The culture of town was homophobic and fear-ridden. We were getting letters in the paper from the Christians, the born agains, Potter’s House and a few of those sort of organisations, that the mosquitoes in town were going to bite us people who all had AIDS and fly out to the ponds and lay eggs, and it all was going to come through the water system and it was going to infect everybody in town.

    Then all the other conspiracies that would come through, the green monkey story because media thrive on conflict. They just love it. Anything that brings up conflict, though, they’ll bond with it, and just spread its fear needlessly into people. Certainly it was one of those things you had to just try and have some sense of credible evidence. Again, it was all about evidence-based stuff.

    When I was at ACOCA, we tried men’s groups, and mixed men and women. So anyway, you just go on and just did it, because it’s what you do. But it was an exciting time to get to know Alice Springs and the country and stuff, and I was living in a group home. 

    Well, changes over time when ACOCA just became part of NTAC. But ACOCA reached an end and then NTAC decided to – Alice Springs as an outpost again. 

    Prominent achievements? Certainly Anwernekenhe, being involved in that. Some of the men’s projects, and just helping to elevate awareness as an educative process through the school system, and sporting clubs, and whatever groups that people were moving. I guess I was probably only there about fourteen months as a member of staff. The community action at the time was hostile, building into tolerance and then becoming acceptance these days. Because I think that’s probably where it’s morphed into. We’d got the beat program in Alice Springs and Tennant Creek. John and I would go up about every two months. Going in the pubs and toilets, and service stations, and just getting paraphernalia out there around. The old Cover Yourself posters. There’s still one in the airport at Alice Springs. Well, it’s pretty old. Yeah, that was more of an education awareness type program.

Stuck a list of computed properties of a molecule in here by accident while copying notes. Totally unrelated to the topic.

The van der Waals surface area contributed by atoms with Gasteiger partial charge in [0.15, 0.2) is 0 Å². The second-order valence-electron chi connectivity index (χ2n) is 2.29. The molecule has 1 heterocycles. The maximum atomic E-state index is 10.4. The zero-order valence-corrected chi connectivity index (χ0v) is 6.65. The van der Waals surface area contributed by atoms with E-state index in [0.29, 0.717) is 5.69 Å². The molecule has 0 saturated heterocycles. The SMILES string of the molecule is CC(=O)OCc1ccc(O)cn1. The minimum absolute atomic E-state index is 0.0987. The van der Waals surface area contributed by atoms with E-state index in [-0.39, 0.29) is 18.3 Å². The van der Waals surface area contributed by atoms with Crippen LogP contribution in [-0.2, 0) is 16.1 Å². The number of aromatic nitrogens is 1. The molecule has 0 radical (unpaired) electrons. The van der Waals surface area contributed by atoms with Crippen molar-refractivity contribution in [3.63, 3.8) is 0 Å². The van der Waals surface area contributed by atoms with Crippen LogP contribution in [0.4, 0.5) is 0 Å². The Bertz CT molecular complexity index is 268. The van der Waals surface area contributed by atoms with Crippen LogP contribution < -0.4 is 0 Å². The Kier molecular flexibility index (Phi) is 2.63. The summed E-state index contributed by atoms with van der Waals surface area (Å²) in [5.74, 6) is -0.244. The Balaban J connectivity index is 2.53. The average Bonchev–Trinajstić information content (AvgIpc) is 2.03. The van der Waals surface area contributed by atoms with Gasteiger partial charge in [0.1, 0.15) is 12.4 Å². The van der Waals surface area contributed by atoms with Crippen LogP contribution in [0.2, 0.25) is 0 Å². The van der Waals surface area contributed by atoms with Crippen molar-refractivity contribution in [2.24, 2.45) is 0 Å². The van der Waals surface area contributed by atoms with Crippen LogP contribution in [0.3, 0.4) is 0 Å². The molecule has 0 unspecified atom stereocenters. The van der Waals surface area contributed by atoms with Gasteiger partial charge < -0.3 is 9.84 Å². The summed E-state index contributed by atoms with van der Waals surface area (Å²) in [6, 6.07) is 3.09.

I’d often get phone calls at The Rainbow Connection for people who’d want a bit of sex. "Is there anyone there? Any workers?" Because we’ve had occasionally had sex workers in town who would advertise through the local press. Male workers, yeah. But I’d have people who would come into town who weren’t necessarily staying at our place, but just wanted to know what the local sex scene was like. I don't know. "How long you here?" "One night." "Can’t you go without it one night? Be okay. It won’t fall off. It’ll be all right." Anyway. So from what started off as a bit of a focused reason for being here, it just rippled away into what it’s become, and I’ve just had a whole bunch of really nice experiences living here.